• Center Al Jefferson may be gone from the Hornets, but coach Steve Clifford told Rick Bonnell of The Charlotte Observer that his 2013 signing is still helping the franchise. Clifford said Jefferson, who joined the Pacers over the summer, gave Charlotte a sense of legitimacy around the league when he came to the city. “This league, in terms of things like that, is important, how you’re perceived by the players,” Clifford said. “The players talk, and the fact that he came here has opened the door” for other signings.

Southeast Notes: Beal, Wall, Bazemore, Augustin

Bradley Beal called out his Wizards teammates for a lack of defensive effort after Saturday’s loss in Orlando, relays Candace Buckner of The Washington Post. The fifth-year shooting guard, who signed a five-year extension over the summer worth nearly $128MM, hinted that lineup changes could be coming soon if things don’t change. “The biggest thing we can control is our defense and that’s all about effort and wanting to play,” Beal said. “I think coach [Scott Brooks] is pretty fed up with the way we’re playing and I think he’s going to start playing guys who want to play and guys who want to show up.” The Magic were able to make up a 10-point deficit in the fourth quarter when reserves Trey Burke, Marcus Thornton, Kelly Oubre and Jason Smith were on the court together, so those are probably the players Beal is talking about.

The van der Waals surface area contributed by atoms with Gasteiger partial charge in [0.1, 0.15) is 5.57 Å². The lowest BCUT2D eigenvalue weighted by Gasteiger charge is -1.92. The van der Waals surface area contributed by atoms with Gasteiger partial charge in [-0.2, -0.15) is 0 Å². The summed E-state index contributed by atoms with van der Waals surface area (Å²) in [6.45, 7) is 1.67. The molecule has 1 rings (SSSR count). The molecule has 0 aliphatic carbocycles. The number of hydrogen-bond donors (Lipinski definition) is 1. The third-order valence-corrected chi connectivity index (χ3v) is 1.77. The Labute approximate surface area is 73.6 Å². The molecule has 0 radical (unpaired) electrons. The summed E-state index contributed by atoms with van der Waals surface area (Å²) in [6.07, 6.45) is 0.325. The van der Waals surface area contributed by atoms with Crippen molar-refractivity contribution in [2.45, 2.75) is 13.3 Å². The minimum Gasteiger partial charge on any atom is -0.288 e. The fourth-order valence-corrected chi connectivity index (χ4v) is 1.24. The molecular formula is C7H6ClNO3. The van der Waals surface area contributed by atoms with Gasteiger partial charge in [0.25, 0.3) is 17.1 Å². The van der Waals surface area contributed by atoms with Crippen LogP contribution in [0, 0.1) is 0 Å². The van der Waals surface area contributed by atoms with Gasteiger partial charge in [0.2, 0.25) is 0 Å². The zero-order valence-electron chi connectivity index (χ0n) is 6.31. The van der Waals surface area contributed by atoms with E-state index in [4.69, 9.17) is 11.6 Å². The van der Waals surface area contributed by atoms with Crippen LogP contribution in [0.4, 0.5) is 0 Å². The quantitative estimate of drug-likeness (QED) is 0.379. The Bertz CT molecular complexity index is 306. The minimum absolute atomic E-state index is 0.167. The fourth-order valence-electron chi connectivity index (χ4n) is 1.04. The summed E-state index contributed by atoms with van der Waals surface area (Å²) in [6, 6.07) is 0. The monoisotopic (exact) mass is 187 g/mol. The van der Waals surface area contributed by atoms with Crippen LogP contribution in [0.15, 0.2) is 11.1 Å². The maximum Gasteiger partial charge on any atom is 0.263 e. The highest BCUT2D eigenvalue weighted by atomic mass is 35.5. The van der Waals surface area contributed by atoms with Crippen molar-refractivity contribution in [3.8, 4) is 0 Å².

There’s more this morning from the Southeast Division: